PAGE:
Police: Philly Package Contained 'Device' That Targeted Man
PHILADELPHIA (AP) - A bomb stuffed inside a padded envelope exploded in a downtown apartment early Tuesday when a man opened the package, apparently thinking it contained medicine, police said. The victim was hospitalized with hand and chest injuries.
Federal agents and the city bomb squad were investigating the blast that injured a man in his 60s at about 4 a.m. The man's name has not been released. Authorities said he had arrived home at that hour after being out of town, and was opening his mail.
Chief Inspector Joe Sullivan said at a press conference Tuesday afternoon the envelope contained some type of shrapnel and caused "substantial damage" to appliances in the kitchen. The man's most serious injuries involved his left hand.
The package was "target specific," Philadelphia Police Commissioner Richard Ross said. Authorities do not believe the envelope was sent in the mail, because it had an old barcode on it, he said.
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Authorities have not seen the type of explosive device in Philadelphia before, Sullivan said, but they are "familiar with it in other areas of the world."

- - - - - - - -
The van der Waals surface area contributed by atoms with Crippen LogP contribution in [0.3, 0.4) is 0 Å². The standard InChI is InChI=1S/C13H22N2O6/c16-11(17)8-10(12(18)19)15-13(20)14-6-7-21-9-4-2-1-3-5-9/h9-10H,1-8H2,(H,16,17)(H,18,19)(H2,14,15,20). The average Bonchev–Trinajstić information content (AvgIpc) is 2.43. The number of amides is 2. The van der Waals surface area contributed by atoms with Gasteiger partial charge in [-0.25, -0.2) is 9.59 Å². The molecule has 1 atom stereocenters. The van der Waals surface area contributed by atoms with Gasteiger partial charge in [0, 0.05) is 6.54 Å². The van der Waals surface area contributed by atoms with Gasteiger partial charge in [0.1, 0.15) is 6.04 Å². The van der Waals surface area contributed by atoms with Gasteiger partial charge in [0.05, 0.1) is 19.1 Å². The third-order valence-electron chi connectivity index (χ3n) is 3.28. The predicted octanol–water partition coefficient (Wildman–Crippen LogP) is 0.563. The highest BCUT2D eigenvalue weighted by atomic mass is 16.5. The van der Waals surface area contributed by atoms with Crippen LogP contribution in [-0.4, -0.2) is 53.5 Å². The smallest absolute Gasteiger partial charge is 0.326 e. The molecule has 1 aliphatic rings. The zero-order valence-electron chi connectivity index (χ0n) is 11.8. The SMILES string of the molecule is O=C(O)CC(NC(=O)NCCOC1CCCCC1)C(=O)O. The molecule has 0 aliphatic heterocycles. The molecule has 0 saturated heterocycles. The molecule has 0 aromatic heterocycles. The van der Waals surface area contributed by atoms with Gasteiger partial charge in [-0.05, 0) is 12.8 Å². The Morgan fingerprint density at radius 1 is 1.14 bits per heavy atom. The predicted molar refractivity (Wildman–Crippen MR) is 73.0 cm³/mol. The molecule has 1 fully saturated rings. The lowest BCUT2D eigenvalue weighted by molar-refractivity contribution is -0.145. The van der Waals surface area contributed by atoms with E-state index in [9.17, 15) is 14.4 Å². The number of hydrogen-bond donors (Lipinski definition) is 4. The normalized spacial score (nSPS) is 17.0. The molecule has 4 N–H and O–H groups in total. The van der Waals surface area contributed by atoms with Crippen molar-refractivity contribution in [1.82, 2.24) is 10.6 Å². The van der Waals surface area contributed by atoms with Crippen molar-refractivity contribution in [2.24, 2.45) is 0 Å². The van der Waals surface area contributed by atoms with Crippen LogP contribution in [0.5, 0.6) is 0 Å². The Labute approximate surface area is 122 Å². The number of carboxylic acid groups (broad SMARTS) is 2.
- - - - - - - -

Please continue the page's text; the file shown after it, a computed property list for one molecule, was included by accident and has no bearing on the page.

Bureau of Alcohol, Tobacco, Firearms and Explosives special agent Sam Rabadi said the device is being analyzed an ATF laboratory.
The victim was taken to Thomas Jefferson University Hospital and was in stable condition after surgery.
The man opened the package near the stove in the kitchen of the apartment he shares with a roommate, leading police to initially believe the blast may have been an accidental explosion caused by an inhaler getting too close to heat.
Investigators are running down a number of leads but have no motive yet, Rabadi said.
"We are going to look at every possible motive that comes across our radar," he said.
Aly King and Brian Muldoon live two doors down from the townhouse where the blast happened and said they didn't hear any explosion, but their dog woke up around 3:45 a.m.
King said she let her puppy out in the backyard and that is when she heard firefighters in the alley, shuffling garbage cans, and saw emergency vehicles filling the street. They said they had never met the victim.
"It's kind of a peculiar time of day to open a package, at 4 a.m.," Muldoon said.
Ten residents were evacuated from nearby apartments, but were allowed to return after the bomb squad cleared other packages.
The victim's roommate told police that the man often receives medical inhalers in the mail. He was home at the time of the blast but was uninjured.
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